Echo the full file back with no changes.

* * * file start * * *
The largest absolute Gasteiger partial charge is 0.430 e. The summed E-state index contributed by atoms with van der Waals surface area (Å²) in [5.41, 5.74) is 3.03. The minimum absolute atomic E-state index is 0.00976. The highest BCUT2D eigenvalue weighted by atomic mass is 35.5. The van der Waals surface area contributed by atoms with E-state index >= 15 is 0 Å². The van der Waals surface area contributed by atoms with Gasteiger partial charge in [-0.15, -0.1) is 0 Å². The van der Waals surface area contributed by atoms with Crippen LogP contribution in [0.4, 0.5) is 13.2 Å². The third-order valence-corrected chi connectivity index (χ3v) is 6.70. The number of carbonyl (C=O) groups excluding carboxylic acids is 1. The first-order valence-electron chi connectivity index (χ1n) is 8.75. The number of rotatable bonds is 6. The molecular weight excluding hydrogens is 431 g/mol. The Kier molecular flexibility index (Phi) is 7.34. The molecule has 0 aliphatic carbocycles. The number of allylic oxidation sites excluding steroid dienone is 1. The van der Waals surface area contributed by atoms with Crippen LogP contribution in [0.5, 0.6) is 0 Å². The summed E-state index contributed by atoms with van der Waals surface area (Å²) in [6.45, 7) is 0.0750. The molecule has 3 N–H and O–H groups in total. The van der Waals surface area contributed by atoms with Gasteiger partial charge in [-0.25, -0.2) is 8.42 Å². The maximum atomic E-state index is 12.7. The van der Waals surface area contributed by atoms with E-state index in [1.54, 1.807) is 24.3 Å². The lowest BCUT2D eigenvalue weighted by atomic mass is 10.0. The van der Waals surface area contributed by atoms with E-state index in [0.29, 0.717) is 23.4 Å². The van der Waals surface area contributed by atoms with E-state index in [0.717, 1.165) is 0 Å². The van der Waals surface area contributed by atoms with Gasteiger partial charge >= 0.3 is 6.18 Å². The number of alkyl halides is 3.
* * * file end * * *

The largest absolute Gasteiger partial charge is 0.430 e. The summed E-state index contributed by atoms with van der Waals surface area (Å²) in [5.41, 5.74) is 3.03. The minimum absolute atomic E-state index is 0.00976. The highest BCUT2D eigenvalue weighted by atomic mass is 35.5. The van der Waals surface area contributed by atoms with E-state index >= 15 is 0 Å². The van der Waals surface area contributed by atoms with Gasteiger partial charge in [-0.15, -0.1) is 0 Å². The van der Waals surface area contributed by atoms with Crippen LogP contribution in [0.4, 0.5) is 13.2 Å². The third-order valence-corrected chi connectivity index (χ3v) is 6.70. The number of carbonyl (C=O) groups excluding carboxylic acids is 1. The first-order valence-electron chi connectivity index (χ1n) is 8.75. The number of rotatable bonds is 6. The molecular weight excluding hydrogens is 431 g/mol. The Kier molecular flexibility index (Phi) is 7.34. The molecule has 0 aliphatic carbocycles. The number of allylic oxidation sites excluding steroid dienone is 1. The van der Waals surface area contributed by atoms with Crippen LogP contribution in [0.5, 0.6) is 0 Å². The summed E-state index contributed by atoms with van der Waals surface area (Å²) in [6.45, 7) is 0.0750. The molecule has 3 N–H and O–H groups in total. The van der Waals surface area contributed by atoms with Gasteiger partial charge in [-0.25, -0.2) is 8.42 Å². The maximum atomic E-state index is 12.7. The van der Waals surface area contributed by atoms with E-state index in [1.54, 1.807) is 24.3 Å². The lowest BCUT2D eigenvalue weighted by atomic mass is 10.0. The van der Waals surface area contributed by atoms with E-state index in [0.29, 0.717) is 23.4 Å². The van der Waals surface area contributed by atoms with E-state index in [0.717, 1.165) is 0 Å². The van der Waals surface area contributed by atoms with Gasteiger partial charge >= 0.3 is 6.18 Å². The number of alkyl halides is 3.